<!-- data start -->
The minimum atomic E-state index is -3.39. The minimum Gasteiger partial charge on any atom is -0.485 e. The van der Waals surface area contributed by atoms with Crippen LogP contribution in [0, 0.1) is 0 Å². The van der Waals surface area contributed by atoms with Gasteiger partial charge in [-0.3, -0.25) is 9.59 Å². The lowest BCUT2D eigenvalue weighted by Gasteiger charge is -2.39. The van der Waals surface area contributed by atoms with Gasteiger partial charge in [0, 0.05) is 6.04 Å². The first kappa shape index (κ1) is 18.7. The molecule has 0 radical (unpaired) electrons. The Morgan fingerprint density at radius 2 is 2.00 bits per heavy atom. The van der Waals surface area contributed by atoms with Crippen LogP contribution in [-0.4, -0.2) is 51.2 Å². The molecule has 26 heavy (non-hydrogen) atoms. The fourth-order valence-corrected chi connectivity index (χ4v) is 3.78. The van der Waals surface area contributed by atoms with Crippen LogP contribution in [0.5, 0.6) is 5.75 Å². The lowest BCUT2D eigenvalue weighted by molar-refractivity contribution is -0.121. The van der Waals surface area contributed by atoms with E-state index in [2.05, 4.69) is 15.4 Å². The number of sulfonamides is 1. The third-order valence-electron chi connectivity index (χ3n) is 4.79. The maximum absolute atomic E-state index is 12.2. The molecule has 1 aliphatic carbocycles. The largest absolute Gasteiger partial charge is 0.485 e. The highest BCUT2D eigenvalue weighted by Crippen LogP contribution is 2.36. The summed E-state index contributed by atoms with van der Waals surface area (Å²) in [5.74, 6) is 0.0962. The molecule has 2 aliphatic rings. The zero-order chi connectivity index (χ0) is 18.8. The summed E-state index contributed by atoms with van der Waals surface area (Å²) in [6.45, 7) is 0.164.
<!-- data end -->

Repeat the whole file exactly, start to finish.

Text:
The minimum atomic E-state index is -3.39. The minimum Gasteiger partial charge on any atom is -0.485 e. The van der Waals surface area contributed by atoms with Crippen LogP contribution in [0, 0.1) is 0 Å². The van der Waals surface area contributed by atoms with Gasteiger partial charge in [-0.3, -0.25) is 9.59 Å². The lowest BCUT2D eigenvalue weighted by Gasteiger charge is -2.39. The van der Waals surface area contributed by atoms with Gasteiger partial charge in [0, 0.05) is 6.04 Å². The first kappa shape index (κ1) is 18.7. The molecule has 0 radical (unpaired) electrons. The Morgan fingerprint density at radius 2 is 2.00 bits per heavy atom. The van der Waals surface area contributed by atoms with Crippen LogP contribution in [-0.4, -0.2) is 51.2 Å². The molecule has 26 heavy (non-hydrogen) atoms. The fourth-order valence-corrected chi connectivity index (χ4v) is 3.78. The van der Waals surface area contributed by atoms with Crippen LogP contribution in [0.5, 0.6) is 5.75 Å². The lowest BCUT2D eigenvalue weighted by molar-refractivity contribution is -0.121. The van der Waals surface area contributed by atoms with E-state index in [2.05, 4.69) is 15.4 Å². The number of sulfonamides is 1. The third-order valence-electron chi connectivity index (χ3n) is 4.79. The maximum absolute atomic E-state index is 12.2. The molecule has 1 aliphatic carbocycles. The largest absolute Gasteiger partial charge is 0.485 e. The highest BCUT2D eigenvalue weighted by Crippen LogP contribution is 2.36. The summed E-state index contributed by atoms with van der Waals surface area (Å²) in [5.74, 6) is 0.0962. The molecule has 2 aliphatic rings. The zero-order chi connectivity index (χ0) is 18.8. The summed E-state index contributed by atoms with van der Waals surface area (Å²) in [6.45, 7) is 0.164.